MDADM – Failed disk recovery (too many disk errors)

MDADM – Failed disk recovery (too many disk errors)

This only happens once every couple of years,  but occasionally a SCSI disk on one of our servers has too many errors,  and is kicked out of the md array
And… we have to rebuild it.  Perhaps we should replace it since it appears to be having problems,  but really,  the I in RAID is inexpensive (or something)  so I would rather lean to being frugal with the disks and replacing them only if required.

I can never remember of the top of my head the commands to recover,  so this time I am going to blog it so I can easily find it.

First step,  take a look at the status of the arrays on the disk

#cat /proc/mdstat
(I don't have a copy of what the failed drive looks like since I didn't start blogging until after)
Sometimes an infrequent disk error can cause  md to fail a hard drive and remove it from an array, even though the disk is fine.

That is what happened in this case,  and I knew the disk was at least partially good.  The disk / partition that failed was /dev/sdb1 and was part of a RAID V,   on that same device another partition is part of a RAID I,   that RAID I is still healthy so I knew the disk is just fine.  So I am only re-adding the disk to the array so it can rebuild.  If the disk has a second problem in the next few months,  I will go ahead and replace it,  since the issue that happened tonight is probably indicating a disk that is beginning to fail but probably still has lots of life in it.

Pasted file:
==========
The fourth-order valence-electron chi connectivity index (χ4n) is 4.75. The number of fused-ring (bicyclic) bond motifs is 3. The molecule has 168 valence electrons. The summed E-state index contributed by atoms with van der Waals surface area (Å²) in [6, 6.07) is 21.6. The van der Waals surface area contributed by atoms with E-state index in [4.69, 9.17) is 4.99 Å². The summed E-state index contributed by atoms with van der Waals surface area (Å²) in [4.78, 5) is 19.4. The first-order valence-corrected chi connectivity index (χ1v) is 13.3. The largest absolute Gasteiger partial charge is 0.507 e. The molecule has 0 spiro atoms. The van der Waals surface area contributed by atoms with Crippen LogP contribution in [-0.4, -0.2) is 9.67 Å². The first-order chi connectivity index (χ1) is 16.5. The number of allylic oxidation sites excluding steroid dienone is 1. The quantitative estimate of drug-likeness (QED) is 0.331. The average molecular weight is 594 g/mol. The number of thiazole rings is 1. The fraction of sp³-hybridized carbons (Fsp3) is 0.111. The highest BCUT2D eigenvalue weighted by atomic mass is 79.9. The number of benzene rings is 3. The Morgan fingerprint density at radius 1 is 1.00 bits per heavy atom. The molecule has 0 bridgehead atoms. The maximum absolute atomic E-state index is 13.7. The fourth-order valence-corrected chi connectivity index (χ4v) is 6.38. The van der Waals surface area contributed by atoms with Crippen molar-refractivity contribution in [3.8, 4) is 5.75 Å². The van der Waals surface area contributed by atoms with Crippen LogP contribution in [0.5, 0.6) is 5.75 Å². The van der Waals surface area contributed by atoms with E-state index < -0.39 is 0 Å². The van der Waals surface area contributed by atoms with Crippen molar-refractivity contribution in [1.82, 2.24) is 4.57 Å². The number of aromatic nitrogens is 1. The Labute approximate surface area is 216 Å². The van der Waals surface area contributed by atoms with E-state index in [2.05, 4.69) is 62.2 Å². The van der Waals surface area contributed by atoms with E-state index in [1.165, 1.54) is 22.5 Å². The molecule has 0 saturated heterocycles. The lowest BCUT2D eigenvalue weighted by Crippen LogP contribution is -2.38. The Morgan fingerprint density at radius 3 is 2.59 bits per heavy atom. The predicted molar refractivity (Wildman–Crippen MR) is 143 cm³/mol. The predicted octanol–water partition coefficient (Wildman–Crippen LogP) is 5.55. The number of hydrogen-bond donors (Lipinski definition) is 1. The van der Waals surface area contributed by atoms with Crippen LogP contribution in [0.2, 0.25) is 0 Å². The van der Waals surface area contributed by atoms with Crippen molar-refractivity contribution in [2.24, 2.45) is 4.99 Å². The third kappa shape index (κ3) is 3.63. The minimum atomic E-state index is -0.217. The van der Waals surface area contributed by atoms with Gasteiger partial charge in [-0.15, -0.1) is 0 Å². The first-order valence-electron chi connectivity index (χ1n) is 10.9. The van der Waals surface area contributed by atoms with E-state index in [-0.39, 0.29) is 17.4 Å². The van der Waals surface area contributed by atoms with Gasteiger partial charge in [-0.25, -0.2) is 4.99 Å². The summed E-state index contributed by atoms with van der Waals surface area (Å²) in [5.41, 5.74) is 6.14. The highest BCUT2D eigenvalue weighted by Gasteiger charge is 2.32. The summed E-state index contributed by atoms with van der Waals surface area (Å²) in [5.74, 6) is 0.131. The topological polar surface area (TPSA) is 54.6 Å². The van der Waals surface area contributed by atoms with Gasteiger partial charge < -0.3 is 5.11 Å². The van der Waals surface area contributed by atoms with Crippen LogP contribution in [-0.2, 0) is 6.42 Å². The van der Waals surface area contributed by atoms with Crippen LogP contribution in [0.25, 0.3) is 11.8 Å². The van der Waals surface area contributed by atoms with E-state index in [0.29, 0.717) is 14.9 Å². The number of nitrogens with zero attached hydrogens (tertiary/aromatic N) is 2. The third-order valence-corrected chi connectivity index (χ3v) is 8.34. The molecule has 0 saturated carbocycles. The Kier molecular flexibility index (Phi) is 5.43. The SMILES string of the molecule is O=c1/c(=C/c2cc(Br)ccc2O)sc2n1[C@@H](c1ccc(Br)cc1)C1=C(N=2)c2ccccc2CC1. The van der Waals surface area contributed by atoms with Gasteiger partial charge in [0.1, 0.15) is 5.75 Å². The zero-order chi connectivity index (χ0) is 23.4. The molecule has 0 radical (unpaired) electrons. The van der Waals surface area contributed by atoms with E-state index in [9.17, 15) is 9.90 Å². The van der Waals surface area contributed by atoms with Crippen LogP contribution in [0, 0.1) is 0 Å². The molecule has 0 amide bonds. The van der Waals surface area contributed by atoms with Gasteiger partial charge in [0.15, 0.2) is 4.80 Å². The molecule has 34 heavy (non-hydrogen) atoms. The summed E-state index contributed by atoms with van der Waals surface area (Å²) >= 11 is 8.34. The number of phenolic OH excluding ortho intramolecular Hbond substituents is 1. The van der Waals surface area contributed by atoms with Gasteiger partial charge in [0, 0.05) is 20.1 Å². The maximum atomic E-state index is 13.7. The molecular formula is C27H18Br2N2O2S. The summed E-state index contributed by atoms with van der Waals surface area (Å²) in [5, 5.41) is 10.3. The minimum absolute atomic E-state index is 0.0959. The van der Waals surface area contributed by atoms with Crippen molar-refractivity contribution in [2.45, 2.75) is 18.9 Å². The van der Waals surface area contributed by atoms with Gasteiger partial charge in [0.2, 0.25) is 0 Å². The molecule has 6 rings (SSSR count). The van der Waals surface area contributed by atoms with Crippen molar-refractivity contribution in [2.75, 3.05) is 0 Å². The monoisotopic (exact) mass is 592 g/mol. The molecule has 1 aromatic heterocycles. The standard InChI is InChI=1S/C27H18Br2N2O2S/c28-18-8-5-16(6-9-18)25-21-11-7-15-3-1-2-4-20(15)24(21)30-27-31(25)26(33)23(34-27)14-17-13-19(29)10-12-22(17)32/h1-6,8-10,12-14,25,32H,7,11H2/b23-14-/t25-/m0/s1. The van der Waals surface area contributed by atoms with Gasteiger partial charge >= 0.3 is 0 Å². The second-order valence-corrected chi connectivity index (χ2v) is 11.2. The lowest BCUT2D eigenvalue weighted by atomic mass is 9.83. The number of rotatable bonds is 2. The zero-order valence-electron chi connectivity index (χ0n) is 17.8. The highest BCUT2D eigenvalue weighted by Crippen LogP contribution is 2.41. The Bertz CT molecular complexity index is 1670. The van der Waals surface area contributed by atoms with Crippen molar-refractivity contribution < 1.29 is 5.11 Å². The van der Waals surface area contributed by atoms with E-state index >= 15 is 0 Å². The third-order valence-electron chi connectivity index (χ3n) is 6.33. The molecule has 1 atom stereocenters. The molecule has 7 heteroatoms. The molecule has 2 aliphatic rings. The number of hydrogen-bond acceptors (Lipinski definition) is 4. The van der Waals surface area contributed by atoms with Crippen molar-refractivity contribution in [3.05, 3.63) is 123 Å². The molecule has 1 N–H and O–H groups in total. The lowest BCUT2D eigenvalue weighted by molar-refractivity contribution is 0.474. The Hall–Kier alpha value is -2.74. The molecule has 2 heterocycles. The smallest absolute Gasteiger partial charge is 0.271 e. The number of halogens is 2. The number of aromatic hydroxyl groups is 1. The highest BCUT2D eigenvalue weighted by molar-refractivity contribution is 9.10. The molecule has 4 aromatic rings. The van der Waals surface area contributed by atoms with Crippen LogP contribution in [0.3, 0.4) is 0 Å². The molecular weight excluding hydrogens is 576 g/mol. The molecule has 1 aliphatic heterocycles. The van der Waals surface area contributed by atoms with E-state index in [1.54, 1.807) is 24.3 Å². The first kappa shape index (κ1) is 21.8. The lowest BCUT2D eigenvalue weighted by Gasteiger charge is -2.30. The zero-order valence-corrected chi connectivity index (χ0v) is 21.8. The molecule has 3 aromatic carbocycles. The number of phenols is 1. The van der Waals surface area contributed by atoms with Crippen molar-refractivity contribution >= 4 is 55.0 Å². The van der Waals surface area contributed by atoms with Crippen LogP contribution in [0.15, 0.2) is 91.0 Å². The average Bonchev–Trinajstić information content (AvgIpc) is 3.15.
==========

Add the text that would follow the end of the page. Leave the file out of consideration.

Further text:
The simple process is

#mdadm /dev/md0 --remove /dev/sdb1

This removed the faulty disk,  that is when you would physically replace the disk in the machine,  since I am only going to rebuild the disk I just skip that and move to the next step.

#mdadm /dev/md0 --re-add

The disk started to reload and VOILA!  we are rebuilding and will be back online in a few minutes.

Now you  take a look at the status of the arrays

#cat /proc/mdstat
Personalities : [raid1] [raid6] [raid5] [raid4]
md0 : active raid5 sdb1[3] sdc1[2] sda1[0]
 140632704 blocks level 5, 64k chunk, algorithm 2 [3/2] [U_U]
 [=======>.............] recovery = 35.2% (24758528/70316352) finish=26.1min speed=29020K/sec
md1 : active raid1 sda2[0] sdb2[1]
 1365440 blocks [2/2] [UU]


In case you want to do any trouble shooting on what happened,  this command is useful in looking into the logs.

#grep mdadm /var/log/syslog -A10 -B10

But this command is the one that I use to see the important events related to the failure and rebuild.  As I am typing this I am just over 60% complete rebuilt which you see in the log

#grep mdadm /var/log/syslog
Jun 15 21:02:02 xxxxxx mdadm: Fail event detected on md device /dev/md0, component device /dev/sdb1
Jun 15 22:03:16 xxxxxx mdadm: RebuildStarted event detected on md device /dev/md0
Jun 15 22:11:16 xxxxxx mdadm: Rebuild20 event detected on md device /dev/md0
Jun 15 22:19:16 xxxxxx mdadm: Rebuild40 event detected on md device /dev/md0
Jun 15 22:27:16 xxxxxx mdadm: Rebuild60 event detected on md device /dev/md0

You can see from the times,  it took me just over an hour to respond and start the rebuild (I know,  that seems too long if I were to just do this remotely,  but when I got the notice,  I went on site since I thought I would have to do a physical swap and I had to wait a bit while the Colo security verified my ID,  and I was probably moving a little slow after some Nachos at Jalepeno’s)  Once the rebuild started it took about 10 minutes per 20% of the disk to rebuild.


Update:  9 months later the disk finally gave out and I had to manually replace the disk.  I blogged again:…nreadable-disk/